Jobmined, Part II (ish)
The first round of JobMine postings closed last night at 11:59 EST, and although this isn't exactly Jobmined data, it still is tangentially related to JobMine.
If you haven't read Lisa Zhang's post yet, I highly recommend you do (or at least have it open for reference). Her blog has a bunch of statistics-related things that make for an interesting read.
Due to the way JobMine works, I have made the following assumptions and normalizations to the dataset:
- For any listing with multiple locations, only the first location is considered
- Postings with "Various" as the location are adjusted with the first Google result of the company's name
For our purposes, a job posting is the notice that employers post on JobMine. Each posting can have multiple openings, which is the number of students they'll ideally hire. Now onto the JobMine employer statistics!
Heatmap & Posting Numbers
Here's a heatmap of the weekend's postings, with companies from 4 of the 7 continents offering co-op positions to Waterloo students.
You can click on the map for a larger image, but it doesn't really do justice to the sheer volume of postings in Toronto and the Kitchener/Waterloo area.
Here's the top 10 locations with the greatest amount of job openings.
It's no real surprise that Toronto and Waterloo retain their number 1 and 2 positions. What's interesting is that San Francisco—which wasn't even on Lisa's Top 10 list—checks in at position 6.
Also, merely 66 companies contribute to Kitchener's 273 open positions!
Here's the top 10 cities by postings—it's same 10 cities, just in different orders.
If we take the top 10 locations by the number of applicants, we see a similar story.
The applications heatmap doesn't really show anything different from the openings map.
But if we look at the top cities that get the most applicants per job opening instead, it's a completely different picture.
|Venice Beach, CA
|Mountain View, CA
If you think about companies that have offices in each city, the numbers start to make a lot of sense.
Cities like Dublin don't offer many job openings, but they are immensely popular among co-op students (most likely because of the foreign location). They are also usually satellite offices for other Silicon-Valley companies, so language isn't that big of an issue, if at all.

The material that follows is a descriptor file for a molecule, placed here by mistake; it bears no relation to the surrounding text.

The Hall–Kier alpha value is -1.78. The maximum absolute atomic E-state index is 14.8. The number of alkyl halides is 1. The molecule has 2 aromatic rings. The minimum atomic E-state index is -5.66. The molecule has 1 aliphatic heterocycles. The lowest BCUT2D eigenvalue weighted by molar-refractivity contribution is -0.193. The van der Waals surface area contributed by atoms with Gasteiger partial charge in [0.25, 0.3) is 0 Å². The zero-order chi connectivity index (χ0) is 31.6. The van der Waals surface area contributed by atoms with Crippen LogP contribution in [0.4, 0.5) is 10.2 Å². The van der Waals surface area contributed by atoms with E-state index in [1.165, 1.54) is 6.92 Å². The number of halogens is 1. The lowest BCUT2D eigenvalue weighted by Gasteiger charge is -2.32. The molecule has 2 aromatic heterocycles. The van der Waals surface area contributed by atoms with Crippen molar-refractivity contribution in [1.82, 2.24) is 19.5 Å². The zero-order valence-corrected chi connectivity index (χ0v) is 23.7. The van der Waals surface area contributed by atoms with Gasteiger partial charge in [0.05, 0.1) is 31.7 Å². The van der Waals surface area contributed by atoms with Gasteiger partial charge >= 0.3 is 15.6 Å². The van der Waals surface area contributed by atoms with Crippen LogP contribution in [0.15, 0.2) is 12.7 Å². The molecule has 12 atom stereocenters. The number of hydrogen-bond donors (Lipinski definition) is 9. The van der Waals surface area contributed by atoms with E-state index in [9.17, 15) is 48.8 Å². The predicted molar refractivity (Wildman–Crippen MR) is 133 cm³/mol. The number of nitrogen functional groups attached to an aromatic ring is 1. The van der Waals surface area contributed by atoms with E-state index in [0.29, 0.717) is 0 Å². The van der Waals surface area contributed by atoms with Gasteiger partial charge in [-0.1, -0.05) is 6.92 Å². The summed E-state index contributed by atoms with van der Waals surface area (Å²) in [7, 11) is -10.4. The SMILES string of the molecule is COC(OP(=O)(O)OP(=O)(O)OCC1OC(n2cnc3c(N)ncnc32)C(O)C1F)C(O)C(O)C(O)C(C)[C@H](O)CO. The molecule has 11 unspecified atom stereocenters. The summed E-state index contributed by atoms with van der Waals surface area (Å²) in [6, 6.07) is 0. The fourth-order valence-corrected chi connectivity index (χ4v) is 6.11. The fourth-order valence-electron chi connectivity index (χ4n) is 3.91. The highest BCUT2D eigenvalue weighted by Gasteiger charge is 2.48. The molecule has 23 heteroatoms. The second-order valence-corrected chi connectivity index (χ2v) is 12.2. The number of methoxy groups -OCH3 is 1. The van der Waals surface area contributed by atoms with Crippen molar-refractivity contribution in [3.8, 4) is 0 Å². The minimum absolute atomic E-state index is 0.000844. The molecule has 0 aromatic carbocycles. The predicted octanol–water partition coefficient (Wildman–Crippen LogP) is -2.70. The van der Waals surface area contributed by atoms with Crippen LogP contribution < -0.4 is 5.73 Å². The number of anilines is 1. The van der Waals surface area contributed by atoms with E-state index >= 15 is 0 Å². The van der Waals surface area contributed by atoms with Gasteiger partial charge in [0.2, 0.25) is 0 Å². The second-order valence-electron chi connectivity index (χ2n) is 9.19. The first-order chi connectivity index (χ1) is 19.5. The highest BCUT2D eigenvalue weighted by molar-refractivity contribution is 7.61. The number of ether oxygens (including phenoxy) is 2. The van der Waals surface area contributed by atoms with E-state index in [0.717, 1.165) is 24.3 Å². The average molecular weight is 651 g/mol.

In addition, Waterloo students are not limited to these postings—we're also free to apply to jobs outside of JobMine. That's part of the beauty of the co-op system, and shows just how flexible it is.
I think co-op is great, giving you opportunities to travel around and see places that you might not otherwise go. I even know a few people who factor in places they want to visit, when choosing their next co-op placement!
n-grams and Job Titles
An n-gram is simply a continuous sequence of n items from a given sequence.
Unigrams are simply n-grams with n = 1. In this case, we choose to look at words—although we could've chosen to look at individual characters.
I threw the job titles through a tokenizer, removing any stop words in the NLTK stop words list.
Not surprisingly, when we consider the top 50 unigrams, "software", "developer" and "engineering" took the top 3 spots.
However, I was a little surprised at how many companies referred to their hires as "co-op" students.
At least in Computer Science, most students want to be treated as full-time employees, and work on things that actually matter (and not shoved into a corner working on something that might not actually make it into production)—so much to a point that various companies will emphasize during their info sessions that co-op students are treated the same way as full-time employees. The designation of being "just a co-op" definitely turns some people away.
I thought I'd also point out that the reason the number "8" shows up fairly often is because some employers add this in the job titles to indicate whether this is a 4 or 8 month posting.
If we look at the bigrams (n = 2), we see something similar for the top two spots.
Some interesting titles include "summer student", "supply chain", and the fact that "test engineering" is marginally higher than "quality engineering" and "assurance analyst".
Job titles aren't very long, but we can look at trigrams to look for more patterns. Again, the top 4 results aren't particularly surprising.
Note: The numbers in the titles are job posting IDs for various internal applications that companies may prefer candidates use.
You may want to right click on the graphs to view a larger resolution image.
I think it may be worthwhile to look into how postings for various faculties affects the way employers tailor their postings. We'll take a look at that in the next post.